February 13 Meeting

41BkDwf1-JL._AA160_   flightradar

A Live Flight Data Feeder

Presented by Gordo

One of the many cool things you can do with your Raspberry Pi is to add a special $30 DVT-T USB dongle and install some software to turn your Pi into a live flight data feeder for FlightRadar24.com and FlightAware.com.

The recommended one is an ADS-B USB Dongle (R820T), which includes a small indoor antenna, but I purchased an equivalent one from Amazon at a very reasonable cost.

Among the benefits of this project are gaining free premium memberships with both sites; the ability to monitor flights overhead in real-time; and learing a bit about how to install third-party software via the command line.

In this presentation, I will give an overview of the hardare and software required and perform a quick walk-through installing the FlightRadar24.com feeder. If time permits, I will also demonstrate installing the FlightAware.com feeder.

Since these feeder stations are location-dependent, you will have to perform your own install at the place from which you’ll set up your Pi feeder and antenna.

Place: Victoria Computer Club, 85A Burnside Rd West (at Wascana), Victoria
Time: 9:30 a.m. – 12:30 p.m.

Read the full instructions here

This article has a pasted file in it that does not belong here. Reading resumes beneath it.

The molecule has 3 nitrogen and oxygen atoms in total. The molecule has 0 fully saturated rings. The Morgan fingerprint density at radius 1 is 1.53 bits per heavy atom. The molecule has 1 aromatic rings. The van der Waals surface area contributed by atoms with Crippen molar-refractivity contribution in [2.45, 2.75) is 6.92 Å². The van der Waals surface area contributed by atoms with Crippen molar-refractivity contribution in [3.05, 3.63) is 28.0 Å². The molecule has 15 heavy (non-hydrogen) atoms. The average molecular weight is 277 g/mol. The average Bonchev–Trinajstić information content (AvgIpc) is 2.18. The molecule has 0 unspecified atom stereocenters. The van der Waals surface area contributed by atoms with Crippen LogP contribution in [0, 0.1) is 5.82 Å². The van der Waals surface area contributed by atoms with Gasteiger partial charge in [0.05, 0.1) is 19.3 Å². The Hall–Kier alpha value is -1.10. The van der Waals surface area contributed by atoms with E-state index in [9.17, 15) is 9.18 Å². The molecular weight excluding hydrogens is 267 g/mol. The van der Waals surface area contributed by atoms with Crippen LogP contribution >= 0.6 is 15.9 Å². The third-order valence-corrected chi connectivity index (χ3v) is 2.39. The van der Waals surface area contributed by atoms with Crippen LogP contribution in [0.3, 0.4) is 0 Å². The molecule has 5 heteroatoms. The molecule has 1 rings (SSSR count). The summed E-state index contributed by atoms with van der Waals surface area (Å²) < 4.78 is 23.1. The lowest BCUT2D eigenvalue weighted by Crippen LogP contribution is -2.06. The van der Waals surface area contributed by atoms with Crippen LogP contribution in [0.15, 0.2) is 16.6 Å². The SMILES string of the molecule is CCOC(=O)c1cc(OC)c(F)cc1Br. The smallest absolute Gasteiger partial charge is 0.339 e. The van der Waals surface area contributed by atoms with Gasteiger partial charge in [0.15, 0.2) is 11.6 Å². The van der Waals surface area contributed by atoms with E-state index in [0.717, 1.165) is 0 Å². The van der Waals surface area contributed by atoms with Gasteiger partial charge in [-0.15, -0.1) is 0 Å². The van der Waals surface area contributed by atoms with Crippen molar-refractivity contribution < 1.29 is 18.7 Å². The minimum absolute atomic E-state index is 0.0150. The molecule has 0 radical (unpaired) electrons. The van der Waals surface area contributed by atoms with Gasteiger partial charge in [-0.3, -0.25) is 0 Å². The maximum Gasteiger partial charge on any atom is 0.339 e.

January 23, 2016 – Python 1: Introduction

Jan 23, 2016 · 9:30 AM
Victoria Computer Club

Python is a modern programming language that is relatively easy to learn and well-suited to sensor or robotics projects using the Raspberry Pi, Arduino, or other embedded Linux boards.

The first of a monthly series, An Introduction to Python is co-presented by Deid Reimer and Simon Bluck, two VicPiMaker members with considerable combined experience in programming and teaching.

See tutorial material here.

What topics do you want covered at our Meetups?

Hi! My name is Deid Reimer and I have taken on the task of ensuring that we have presentations, demonstrations, or something else of interest as the focus of our biweekly Saturday Victoria PiMakers And Others Meetups.

Send me your ideas and suggestions as to:

  • What topics you are interested in seeing covered at our meetings?
  • A topic or project you could present or showcase at a meeting.

We’d also like to know:

Please don’t worry if you have an idea for a topic or a project you can present but don’t know how to structure your talk, or are just shy about speaking in public. I can help with this: send me your idea and we’ll work to make it happen.

Presentations should be about an hour long, leaving up to an hour for questions and answers, directed help, and general discussion.

Some possible future topics could include:

  • More on GPIO and sensors
  • More on command line Linux
  • Projects you or others have completed or are still in progress